Predictors of viewing progress notes among users of VA's electronic health portal who receive mental health care

Steven K. Dobscha, Lauren M. Denneson, Maura K. Pisciotta, Donald S. Bourne, Jason I. Chen, David Philipps-Moses, Susan S. Woods

Research output: Contribution to journalArticlepeer-review

Abstract

Objective: Consistent with the OpenNotes movement, the Veterans Health Administration (VHA) offers patients online access to their clinical notes through the Blue Button feature in its electronic patient health portal, My HealtheVet. We identified demographic, diagnostic, and knowledge-related predictors of viewing clinical notes among veterans receiving VHA mental health care who recently used My HealtheVet. Materials and Methods: Three hundred and thirty-eight patients receiving mental health care from 1 VHA medical center who had logged into My HealtheVet in the prior 6 months completed self-report questionnaires assessing their viewing of clinical notes. Additional data were extracted from VHA's Patient Care Database. Multivariable logistic regression was used to examine predictors of viewing notes. Results: Fifty percent of respondents reported having read their notes. In the final multivariable model, post-traumatic stress disorder (PTSD) diagnosis [odds ratio (OR) = 2.30 (1.31-4.07)], speaking with their mental health clinician about their ability to view notes [OR=3.84 (1.69-8.72)], and being very or extremely confident in understanding the purpose and uses of Blue Button [OR=9.80 (2.23-43.07) and OR=13.36 (2.74-65.20), respectively] were associated with viewing notes. Discussion: Patient recall of mental health clinicians speaking to them about their ability to view notes, and confidence in understanding the use and purposes of Blue Button, were stronger predictors of viewing notes than demographic variables. PTSD diagnosis was the only clinical characteristic associated with viewing notes. Conclusion: The findings support the value of mental health clinicians openly discussing the availability of notes with patients if they wish to help them take advantage of their potential benefits.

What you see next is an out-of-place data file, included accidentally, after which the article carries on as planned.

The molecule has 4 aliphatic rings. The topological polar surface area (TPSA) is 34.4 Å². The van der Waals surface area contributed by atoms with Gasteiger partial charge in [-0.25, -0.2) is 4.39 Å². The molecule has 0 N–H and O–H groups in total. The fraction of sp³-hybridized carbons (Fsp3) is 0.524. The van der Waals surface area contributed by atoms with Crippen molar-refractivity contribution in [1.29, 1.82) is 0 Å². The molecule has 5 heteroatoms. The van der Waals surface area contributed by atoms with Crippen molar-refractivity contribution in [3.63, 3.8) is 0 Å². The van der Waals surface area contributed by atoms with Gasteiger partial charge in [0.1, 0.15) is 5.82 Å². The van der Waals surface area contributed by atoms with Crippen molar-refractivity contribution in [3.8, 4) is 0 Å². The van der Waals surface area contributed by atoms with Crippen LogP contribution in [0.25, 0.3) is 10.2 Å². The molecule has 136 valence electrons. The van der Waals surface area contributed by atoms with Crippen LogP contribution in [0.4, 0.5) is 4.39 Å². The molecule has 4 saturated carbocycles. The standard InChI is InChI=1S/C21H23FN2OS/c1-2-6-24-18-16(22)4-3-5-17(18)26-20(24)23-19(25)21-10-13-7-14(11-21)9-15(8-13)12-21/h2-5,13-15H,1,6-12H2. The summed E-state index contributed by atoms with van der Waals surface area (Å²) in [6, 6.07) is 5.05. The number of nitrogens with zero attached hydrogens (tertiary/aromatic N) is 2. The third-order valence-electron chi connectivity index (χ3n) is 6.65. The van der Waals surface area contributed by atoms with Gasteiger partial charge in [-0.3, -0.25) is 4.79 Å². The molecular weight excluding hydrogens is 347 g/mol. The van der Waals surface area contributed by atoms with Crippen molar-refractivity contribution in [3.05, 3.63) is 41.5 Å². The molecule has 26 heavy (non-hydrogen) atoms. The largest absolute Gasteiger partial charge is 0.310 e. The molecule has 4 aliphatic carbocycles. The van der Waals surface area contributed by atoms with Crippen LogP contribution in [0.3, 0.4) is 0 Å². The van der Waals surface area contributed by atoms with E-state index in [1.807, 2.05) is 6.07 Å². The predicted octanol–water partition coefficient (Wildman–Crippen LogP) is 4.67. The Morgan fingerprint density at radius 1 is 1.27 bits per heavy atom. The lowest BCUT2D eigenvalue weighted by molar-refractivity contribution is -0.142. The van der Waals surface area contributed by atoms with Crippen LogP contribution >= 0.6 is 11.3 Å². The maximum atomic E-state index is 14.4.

Original languageEnglish (US)
Pages (from-to)122-127
Number of pages6
JournalJAMIA Open
Volume1
Issue number1
DOIs
StatePublished - Jul 1 2018

Keywords

  • Health information technology
  • Mental health
  • Patient portals
  • Self-care
  • Veterans

ASJC Scopus subject areas

  • Health Informatics

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